German response to Kyoto Protocol

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Germany is Europe's largest and the world's 6th greatest single emitter of CO2.[1][incomplete short citation] In July 2007, Germany had the largest European population, with 82.4 million people. Germany imports most of its materials and energy sources, and in 2004 imported 2.135 million barrels of oil and 85.02 billion m³ (2003) of natural gas a day. In 2004, Germany emitted 886 million metric tonnes of CO2. In 2004, there were approximately 45 million registered cars in Germany.

Between March 1998 and March 1999, 84 countries including Germany signed the Kyoto Protocol. In March 2002, the Bundestag unanimously ratified Kyoto. In May 2002, the European Union submitted the articles of ratification for all 15 of its then member states.

As an Annex II nation, Germany's commitment to the UNFCCC with respect to Kyoto was to reduce emissions as well as to provide an economic crutch to developing nations via Clean Development Mechanisms.

In November 2006, Germany's planned annual quota was 482 million metric tonnes of CO2.[1] German Greenhouse Gas Emissions reduced by 17.2% from 1990 to 2004, according to UNFCCC. Germany actively promotes government carbon funds and supports multilateral carbon funds that are intent on purchasing Carbon Credits from non-Annex I parties. Government organizations work closely with major utility, energy, oil and gas, and chemicals conglomerates to try to acquire as many Greenhouse Gas Certificates as cheaply as possible.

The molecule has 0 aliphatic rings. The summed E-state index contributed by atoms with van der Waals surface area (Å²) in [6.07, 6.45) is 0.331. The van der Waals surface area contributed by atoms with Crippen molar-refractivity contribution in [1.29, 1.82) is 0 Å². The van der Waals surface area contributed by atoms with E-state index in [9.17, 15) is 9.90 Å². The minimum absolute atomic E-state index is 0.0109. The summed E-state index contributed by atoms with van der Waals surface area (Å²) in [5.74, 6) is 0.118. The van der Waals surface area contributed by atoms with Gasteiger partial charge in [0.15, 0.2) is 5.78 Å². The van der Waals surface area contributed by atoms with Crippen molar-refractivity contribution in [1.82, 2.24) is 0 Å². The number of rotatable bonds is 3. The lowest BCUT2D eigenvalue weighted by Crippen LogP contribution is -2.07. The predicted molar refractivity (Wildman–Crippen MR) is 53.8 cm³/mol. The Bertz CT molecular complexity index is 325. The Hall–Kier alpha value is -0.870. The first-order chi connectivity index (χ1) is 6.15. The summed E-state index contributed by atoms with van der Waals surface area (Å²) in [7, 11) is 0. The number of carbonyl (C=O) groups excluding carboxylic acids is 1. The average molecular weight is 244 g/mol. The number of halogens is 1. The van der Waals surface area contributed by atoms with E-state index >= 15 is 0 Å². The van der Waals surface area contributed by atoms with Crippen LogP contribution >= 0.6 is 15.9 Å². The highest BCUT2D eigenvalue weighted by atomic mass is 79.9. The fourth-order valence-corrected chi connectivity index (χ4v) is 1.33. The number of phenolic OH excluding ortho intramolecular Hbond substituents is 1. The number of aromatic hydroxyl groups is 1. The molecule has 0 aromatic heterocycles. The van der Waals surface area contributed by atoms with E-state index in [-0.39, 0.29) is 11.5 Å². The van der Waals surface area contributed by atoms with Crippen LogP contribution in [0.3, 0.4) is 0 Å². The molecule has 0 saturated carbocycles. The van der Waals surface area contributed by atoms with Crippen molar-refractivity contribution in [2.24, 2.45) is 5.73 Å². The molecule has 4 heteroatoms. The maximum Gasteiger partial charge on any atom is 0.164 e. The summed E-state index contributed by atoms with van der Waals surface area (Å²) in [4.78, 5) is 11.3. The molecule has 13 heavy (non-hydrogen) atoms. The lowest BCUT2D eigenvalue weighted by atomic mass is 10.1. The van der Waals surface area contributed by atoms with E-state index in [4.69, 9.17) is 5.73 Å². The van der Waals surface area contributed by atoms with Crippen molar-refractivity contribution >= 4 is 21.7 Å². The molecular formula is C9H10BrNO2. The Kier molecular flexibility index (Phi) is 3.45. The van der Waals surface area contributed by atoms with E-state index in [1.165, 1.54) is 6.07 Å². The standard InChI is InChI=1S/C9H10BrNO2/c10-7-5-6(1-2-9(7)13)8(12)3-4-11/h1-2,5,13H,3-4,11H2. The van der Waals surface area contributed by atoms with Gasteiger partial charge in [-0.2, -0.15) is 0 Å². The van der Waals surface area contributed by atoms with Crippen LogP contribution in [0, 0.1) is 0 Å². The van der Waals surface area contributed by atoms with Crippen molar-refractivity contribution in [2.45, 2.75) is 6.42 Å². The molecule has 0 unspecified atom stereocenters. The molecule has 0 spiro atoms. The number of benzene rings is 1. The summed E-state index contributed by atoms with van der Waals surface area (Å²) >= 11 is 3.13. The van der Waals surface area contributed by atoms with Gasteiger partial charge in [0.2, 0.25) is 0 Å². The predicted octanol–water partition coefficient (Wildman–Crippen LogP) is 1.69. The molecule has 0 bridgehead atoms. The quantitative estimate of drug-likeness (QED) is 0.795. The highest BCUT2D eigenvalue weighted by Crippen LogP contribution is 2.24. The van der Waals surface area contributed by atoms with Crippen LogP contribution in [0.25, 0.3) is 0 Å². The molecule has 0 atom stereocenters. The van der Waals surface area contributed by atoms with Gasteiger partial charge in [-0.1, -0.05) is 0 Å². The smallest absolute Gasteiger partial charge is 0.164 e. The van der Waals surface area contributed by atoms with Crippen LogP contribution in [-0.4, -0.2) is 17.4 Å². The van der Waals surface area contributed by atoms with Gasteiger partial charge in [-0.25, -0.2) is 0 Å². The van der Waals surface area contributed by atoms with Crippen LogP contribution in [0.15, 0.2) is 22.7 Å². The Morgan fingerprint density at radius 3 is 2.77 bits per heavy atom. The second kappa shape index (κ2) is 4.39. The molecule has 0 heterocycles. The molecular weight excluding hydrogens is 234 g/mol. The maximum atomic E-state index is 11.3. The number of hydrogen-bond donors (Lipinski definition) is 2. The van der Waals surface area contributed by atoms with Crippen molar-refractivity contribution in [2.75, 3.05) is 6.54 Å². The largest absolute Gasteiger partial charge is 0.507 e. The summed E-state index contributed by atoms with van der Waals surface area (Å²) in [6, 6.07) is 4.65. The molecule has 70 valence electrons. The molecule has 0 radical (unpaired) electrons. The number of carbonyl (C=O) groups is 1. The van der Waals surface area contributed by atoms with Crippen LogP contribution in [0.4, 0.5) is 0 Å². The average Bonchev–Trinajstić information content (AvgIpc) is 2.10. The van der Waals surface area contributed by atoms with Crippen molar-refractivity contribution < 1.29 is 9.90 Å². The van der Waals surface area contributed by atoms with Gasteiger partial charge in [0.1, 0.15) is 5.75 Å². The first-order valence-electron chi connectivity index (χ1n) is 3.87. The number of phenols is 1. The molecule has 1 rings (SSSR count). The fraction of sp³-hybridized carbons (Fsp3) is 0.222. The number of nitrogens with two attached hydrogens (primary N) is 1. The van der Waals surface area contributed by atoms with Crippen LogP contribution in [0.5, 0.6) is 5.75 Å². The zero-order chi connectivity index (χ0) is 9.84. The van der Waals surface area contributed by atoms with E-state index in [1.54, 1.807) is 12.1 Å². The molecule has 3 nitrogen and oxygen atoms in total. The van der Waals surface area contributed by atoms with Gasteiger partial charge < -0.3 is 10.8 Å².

Since signing and ratifying the protocol, Germany has committed to reducing its emissions to 21% below 1990 levels between 2008 and 2012. In November 2008, a study found that Germany had already reduced its greenhouse gas emissions by 22.4%, which means it already reached its Kyoto Emissions Commitments.[2]

Some of Germany's achievements since signing the protocol[edit]

  • So far Germany has reduced CO2 emissions by 22.4%.
  • Germany has topped world production in wind energy with more than 16,000 wind turbines, which generate 39% of the world's total wind power.
  • Germany played a key role in installing 64% of the solar energy generation capacity in 2003.[clarification needed]

Germany has also signed a climate change agreement alongside Israel, Jordan, and Egypt. This agreement is designed to make it easier and cheaper for industrialized countries such as Germany to meet their greenhouse gas emission reduction targets under the protocol.

Next steps[edit]


External links[edit]